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    The Pentagon’s Brain

    18.4 hrs • 9/22/15 • Unabridged
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  3. 11.9 hrs • 5/10/2005 • Unabridged

    In February 1945, 350 American POWs captured earlier at the Battle of the Bulge or elsewhere in Europe were singled out by the Nazis because they were Jews or were thought to resemble Jews. They were transported in cattle cars to Berga, a concentration camp in eastern Germany, and put to work as slave laborers, mining tunnels for a planned underground synthetic-fuel factory. This was the only incident of its kind during World War II. Starved and brutalized, the GIs were denied their rights as prisoners of war, their ordeal culminating in a death march that was halted by liberation near the Czech border. Twenty percent of these soldiers—more than seventy of them—perished. After the war, Berga was virtually forgotten, partly because it fell under Soviet domination and partly because America’s Cold War priorities quickly changed, and the experiences of these Americans were buried. Now, for the first time, their story is told in all its blistering detail. This is the story of hell in a small place over a period of nine weeks, at a time when Hitler’s Reich was crumbling but its killing machine still churned. It is a tale of madness and heroism, and of the failure to deliver justice for what the Nazis did to these Americans. Among those involved: William Shapiro, a young medic from the Bronx, hardened in Normandy battles but, as a prisoner, unable to help the Nazis’ wasted slaves, whose bodies became as insubstantial as ghosts; Hans Kasten, a defiant German-American who enraged his Nazi captors by demanding, in vain, that his fellow U.S. prisoners be treated with humanity, thus committing the unpardonable sin of betraying his German roots; Morton Goldstein, a garrulous GI from New Jersey, shot dead by the Nazi in charge of the American prisoners in an incident that would spark intense debate at a postwar trial; and Mordecai Hauer, the orphaned Hungarian Jew who, after surviving Auschwitz, stumbled on the GIs in the midst of the Holocaust at Berga and despaired at the sight of liberators becoming slaves. Roger Cohen uncovers exactly why the U.S. government did not aggressively prosecute the commandants of Berga, why there was no particular recognition for the POWs and their harsh treatment in the postwar years, and why it took decades for them to receive proper compensation. Soldiers and Slaves is an intimate, intensely dramatic story of war and of a largely forgotten chapter of the Holocaust.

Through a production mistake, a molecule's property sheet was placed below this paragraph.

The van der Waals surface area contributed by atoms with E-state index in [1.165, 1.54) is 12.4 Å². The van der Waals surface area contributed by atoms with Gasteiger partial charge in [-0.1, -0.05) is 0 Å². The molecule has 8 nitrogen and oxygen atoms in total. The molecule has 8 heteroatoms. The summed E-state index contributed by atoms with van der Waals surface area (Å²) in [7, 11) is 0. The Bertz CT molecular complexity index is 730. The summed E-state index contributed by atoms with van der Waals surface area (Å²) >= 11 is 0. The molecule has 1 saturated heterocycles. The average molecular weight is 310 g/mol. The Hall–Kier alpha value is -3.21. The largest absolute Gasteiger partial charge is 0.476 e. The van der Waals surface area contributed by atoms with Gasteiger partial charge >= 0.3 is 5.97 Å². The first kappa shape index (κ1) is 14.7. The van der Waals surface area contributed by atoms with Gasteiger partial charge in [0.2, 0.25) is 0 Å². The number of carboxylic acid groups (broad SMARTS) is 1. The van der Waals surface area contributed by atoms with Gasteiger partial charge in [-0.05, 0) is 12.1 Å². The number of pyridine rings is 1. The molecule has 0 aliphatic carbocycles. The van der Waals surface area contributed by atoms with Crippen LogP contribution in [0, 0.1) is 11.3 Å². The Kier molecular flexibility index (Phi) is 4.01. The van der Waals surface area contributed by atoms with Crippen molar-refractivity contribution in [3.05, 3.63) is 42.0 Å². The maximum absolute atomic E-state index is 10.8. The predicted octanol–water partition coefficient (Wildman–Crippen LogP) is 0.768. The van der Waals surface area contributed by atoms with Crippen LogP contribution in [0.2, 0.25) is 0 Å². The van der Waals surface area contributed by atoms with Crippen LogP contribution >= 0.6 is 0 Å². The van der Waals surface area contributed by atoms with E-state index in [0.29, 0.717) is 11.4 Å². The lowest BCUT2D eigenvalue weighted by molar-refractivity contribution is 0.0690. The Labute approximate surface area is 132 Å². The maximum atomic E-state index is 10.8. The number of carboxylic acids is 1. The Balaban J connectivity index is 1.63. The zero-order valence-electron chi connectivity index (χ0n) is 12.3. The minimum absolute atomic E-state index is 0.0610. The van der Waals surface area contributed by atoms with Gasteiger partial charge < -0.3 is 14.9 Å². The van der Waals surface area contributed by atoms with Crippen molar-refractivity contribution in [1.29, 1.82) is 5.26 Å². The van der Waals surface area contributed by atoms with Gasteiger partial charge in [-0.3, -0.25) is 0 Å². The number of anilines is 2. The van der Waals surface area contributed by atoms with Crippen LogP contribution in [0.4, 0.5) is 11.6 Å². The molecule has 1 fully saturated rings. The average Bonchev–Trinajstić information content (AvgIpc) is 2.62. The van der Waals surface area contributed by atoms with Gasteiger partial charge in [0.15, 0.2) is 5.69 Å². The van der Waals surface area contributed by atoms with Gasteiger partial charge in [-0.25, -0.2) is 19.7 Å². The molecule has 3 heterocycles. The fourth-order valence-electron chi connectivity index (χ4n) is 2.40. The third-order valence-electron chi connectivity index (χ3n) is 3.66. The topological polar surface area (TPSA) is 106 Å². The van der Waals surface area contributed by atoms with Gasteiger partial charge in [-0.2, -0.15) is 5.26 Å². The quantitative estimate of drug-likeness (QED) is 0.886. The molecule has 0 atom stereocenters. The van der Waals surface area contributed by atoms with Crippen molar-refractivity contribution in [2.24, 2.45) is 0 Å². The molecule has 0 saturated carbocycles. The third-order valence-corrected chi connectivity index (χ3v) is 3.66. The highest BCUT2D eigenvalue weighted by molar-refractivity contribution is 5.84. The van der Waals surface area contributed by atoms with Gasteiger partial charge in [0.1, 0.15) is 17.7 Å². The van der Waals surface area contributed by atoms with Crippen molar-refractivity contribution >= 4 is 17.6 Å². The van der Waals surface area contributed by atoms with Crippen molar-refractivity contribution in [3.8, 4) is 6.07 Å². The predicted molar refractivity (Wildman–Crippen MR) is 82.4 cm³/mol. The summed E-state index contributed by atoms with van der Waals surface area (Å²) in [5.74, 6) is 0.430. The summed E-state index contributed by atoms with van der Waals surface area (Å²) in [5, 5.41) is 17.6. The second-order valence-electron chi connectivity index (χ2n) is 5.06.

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    Soldiers and Slaves

    11.9 hrs • 5/10/05 • Unabridged
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  4. 12.0 hrs • 12/1/2002 • Unabridged

    Saddam’s Bombmaker is the true saga of one man’s journey through the circles of hell. Educated at MIT and Florida State University, dedicated to a life of peaceful teaching in America, Iraqi scientist Dr. Khidhir Hamza relates how Saddam’s regime ordered him home, seduced him into a pampered life as an atomic energy official, and forced him to design a bomb. The price of refusal was torture. With the cynical help of US, French, German, and British suppliers and experts, he secretly developed Baghdad’s nuclear bomb and kept it hidden from UN inspectors after the Gulf War. The tale of his escape, his first bungled contact with CIA agents, and his flight abroad will keep listeners riveted toward a climax worthy of a well-crafted spy thriller.